I recently wrote a post asking you what your main marketing challenges were, so I could cover them in future posts.
One of the most common questions, was to do with the ocean of information being offered online, by people claiming to be social media experts. Today’s post is all about how to tell those with genuinely useful information, from the fakes.
Social media smoke blowers
It’s extremely easy for someone with little social media skill, to pretend they are a social media expert. All they need is a blog, a photo of them in front of a screen (looking ‘dynamic’ and preferably wearing a headset) and a few social networking tricks.
Here is a selection of what I have personally experienced from some smoke blowers:
- I was emailed by the author of a book on how to make money on Facebook, who didn’t know what to do as he’d sold fewer than 100 copies. This social media marketing expert had no idea how to market his book, via social media or anything else.
- I was called by a social media trainer, who is well known on the speaking circuit. He wanted to know if I had any work I could give him. This guy specialises in telling people how to attract high quality sales leads.
- I was emailed by a blogger, author and speaker, who wanted to know if I could get her a free version of my blog theme. I explained that it only cost $60 and she told me that times were tough. This same person is selling online courses and ebooks on how to grow a successful business. She offered to repay me, with retweets!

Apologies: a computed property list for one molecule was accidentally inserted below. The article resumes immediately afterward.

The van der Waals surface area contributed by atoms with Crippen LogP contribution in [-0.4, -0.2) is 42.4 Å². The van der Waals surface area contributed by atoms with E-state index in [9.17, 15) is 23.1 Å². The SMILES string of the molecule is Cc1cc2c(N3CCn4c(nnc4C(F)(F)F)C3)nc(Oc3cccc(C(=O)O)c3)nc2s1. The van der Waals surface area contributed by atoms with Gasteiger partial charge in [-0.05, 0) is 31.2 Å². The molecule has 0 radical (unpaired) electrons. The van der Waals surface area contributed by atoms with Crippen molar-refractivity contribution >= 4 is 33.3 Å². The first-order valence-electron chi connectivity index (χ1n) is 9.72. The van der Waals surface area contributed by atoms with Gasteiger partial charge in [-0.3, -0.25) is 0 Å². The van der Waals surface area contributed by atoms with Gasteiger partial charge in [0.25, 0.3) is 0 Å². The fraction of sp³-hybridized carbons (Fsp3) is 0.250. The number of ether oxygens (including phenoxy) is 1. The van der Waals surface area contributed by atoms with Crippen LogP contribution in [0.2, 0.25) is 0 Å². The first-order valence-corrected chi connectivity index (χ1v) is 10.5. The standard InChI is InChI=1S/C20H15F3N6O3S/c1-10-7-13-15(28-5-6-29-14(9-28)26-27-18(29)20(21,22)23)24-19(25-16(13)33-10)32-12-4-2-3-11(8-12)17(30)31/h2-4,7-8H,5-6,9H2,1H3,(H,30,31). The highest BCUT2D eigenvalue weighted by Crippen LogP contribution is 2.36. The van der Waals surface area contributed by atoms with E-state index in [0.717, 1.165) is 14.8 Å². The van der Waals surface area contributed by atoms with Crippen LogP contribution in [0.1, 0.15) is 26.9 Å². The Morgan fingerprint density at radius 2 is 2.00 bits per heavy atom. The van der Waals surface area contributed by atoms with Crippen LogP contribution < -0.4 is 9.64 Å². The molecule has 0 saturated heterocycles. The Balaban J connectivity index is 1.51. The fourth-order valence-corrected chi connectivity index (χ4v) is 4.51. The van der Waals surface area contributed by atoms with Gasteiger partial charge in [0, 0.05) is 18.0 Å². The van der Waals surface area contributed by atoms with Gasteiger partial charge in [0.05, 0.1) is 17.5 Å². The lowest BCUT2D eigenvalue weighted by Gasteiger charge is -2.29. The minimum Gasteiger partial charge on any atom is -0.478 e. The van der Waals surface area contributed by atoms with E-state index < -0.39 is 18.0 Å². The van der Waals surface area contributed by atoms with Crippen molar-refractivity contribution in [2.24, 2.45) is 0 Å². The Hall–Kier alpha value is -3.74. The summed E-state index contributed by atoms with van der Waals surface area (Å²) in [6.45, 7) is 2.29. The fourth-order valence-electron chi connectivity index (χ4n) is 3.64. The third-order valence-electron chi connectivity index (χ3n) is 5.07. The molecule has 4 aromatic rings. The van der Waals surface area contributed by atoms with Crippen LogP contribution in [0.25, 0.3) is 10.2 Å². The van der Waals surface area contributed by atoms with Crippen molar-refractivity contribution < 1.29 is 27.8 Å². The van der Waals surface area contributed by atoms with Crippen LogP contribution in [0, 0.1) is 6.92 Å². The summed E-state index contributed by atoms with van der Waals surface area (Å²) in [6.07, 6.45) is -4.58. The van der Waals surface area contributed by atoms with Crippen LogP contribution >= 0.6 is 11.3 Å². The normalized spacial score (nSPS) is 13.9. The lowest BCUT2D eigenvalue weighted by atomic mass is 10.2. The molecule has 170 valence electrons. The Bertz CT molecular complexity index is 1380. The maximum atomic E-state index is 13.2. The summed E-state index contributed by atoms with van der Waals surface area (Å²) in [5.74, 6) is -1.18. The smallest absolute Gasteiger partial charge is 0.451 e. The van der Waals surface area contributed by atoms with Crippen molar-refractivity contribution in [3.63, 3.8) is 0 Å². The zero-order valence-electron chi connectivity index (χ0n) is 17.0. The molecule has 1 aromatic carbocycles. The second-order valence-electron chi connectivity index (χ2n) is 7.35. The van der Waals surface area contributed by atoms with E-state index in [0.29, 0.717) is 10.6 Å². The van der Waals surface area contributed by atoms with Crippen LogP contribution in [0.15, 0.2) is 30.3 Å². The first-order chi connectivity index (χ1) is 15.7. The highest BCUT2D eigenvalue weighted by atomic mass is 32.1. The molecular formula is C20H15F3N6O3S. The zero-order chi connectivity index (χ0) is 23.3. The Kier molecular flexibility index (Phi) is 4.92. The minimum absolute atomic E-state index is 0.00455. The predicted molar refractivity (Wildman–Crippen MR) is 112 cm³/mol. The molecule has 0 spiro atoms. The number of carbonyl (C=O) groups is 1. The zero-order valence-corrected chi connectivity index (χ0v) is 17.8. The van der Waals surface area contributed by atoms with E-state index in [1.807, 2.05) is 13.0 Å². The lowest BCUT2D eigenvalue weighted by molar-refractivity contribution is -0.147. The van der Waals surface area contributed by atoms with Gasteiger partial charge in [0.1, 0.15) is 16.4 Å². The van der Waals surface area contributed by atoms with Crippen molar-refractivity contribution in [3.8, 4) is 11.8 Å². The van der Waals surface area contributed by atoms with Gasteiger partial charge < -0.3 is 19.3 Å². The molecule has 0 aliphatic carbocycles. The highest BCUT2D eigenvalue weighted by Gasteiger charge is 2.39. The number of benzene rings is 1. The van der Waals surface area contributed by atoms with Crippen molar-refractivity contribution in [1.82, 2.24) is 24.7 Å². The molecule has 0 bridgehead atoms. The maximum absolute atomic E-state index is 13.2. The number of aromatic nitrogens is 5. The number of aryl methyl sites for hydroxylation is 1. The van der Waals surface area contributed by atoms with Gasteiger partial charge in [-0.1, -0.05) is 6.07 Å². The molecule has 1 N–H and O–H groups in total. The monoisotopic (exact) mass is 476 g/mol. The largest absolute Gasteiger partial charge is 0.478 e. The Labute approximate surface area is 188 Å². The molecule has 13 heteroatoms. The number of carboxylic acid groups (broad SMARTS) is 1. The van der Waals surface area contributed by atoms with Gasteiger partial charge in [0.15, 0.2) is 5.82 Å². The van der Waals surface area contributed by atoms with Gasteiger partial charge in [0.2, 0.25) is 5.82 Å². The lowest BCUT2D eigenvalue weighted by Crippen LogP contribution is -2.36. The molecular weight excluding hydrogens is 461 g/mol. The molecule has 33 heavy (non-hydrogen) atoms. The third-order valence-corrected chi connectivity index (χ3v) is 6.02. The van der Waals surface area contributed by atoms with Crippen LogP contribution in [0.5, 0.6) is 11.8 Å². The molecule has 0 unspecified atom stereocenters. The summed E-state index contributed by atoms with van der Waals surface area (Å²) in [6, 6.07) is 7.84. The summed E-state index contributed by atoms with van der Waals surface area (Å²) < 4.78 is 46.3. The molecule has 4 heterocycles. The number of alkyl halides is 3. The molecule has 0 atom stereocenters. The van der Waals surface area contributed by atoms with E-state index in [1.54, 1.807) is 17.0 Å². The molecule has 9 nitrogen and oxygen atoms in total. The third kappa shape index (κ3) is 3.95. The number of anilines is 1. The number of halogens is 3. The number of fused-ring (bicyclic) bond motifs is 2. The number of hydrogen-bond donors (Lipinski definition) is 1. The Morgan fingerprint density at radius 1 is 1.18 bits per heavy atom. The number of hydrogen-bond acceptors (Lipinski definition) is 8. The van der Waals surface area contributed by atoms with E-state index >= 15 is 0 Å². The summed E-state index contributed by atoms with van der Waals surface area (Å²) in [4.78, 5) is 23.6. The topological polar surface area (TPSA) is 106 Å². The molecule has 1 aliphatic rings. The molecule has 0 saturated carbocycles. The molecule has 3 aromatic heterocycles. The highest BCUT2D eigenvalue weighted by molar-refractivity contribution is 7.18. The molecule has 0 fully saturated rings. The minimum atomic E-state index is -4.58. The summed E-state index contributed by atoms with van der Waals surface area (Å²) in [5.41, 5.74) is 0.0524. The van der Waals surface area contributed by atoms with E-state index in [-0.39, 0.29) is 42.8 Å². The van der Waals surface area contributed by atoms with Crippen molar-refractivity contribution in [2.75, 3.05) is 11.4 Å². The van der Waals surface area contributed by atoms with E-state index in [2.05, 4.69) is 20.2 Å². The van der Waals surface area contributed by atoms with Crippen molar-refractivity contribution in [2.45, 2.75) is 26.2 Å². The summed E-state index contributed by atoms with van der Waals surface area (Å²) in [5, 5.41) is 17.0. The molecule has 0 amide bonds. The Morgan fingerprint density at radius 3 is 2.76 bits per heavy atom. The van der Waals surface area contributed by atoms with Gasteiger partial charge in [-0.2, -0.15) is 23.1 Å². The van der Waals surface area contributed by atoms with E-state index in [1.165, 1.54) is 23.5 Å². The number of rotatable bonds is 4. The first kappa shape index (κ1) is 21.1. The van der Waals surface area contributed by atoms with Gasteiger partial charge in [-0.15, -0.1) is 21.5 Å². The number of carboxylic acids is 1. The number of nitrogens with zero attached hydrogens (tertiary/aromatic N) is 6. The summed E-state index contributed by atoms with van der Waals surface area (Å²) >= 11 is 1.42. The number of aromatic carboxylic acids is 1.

So, how do you tell the genuinely informed experts from the rest, when you are new to social media and seeking to use it effectively for your business?
Protecting yourself from smoke blowers
I believe the best way to protect yourself from taking bad advice is to do a little research first, then apply some common sense.
- If the only testimonials they offer are from others, with similar Pinocchio business models, be very cautious. (A Pinocchio business is one, with no visible means of support.)
- Always remember that the rules of business apply online, just as they do offline.
- Don’t let their numbers fool you. 100,000 Twitter followers means nothing. You can buy followers. You can buy software to build massive follower numbers. You can just randomly follow thousands of people, get a subset to follow you back, unfollow them all – then repeat until you have a huge following. If someone seems to lack credibility or you think they are promising impossible results, don’t let their social numbers fool you into ignoring your instinct!
- Someone claiming to be a social media author or radio host/personality, still needs to be checked out:
- Thanks to self publishing, my 7 year old son can claim to be an author.
- Oh, and thanks to free services like blogtalk radio, he can claim to be a radio ‘personality’ too.
- In both cases he would be telling the truth, but it would have nothing to do with his ability to help you improve your social media results!
- If it seems too good to be true, it almost always is (yes, even on the Internet).
Consider the source
Always check the source of information before you act on it. Never let easy to fake social media numbers or lofty titles fool you into taking damaging advice or get you to part with your money. Not every social media expert or social networking ‘superstar’ is a fake. Some offer useful information, which makes commercial sense and offers a logical return on your investment.
Just be extremely careful of those promising amazing results, with no logical business path.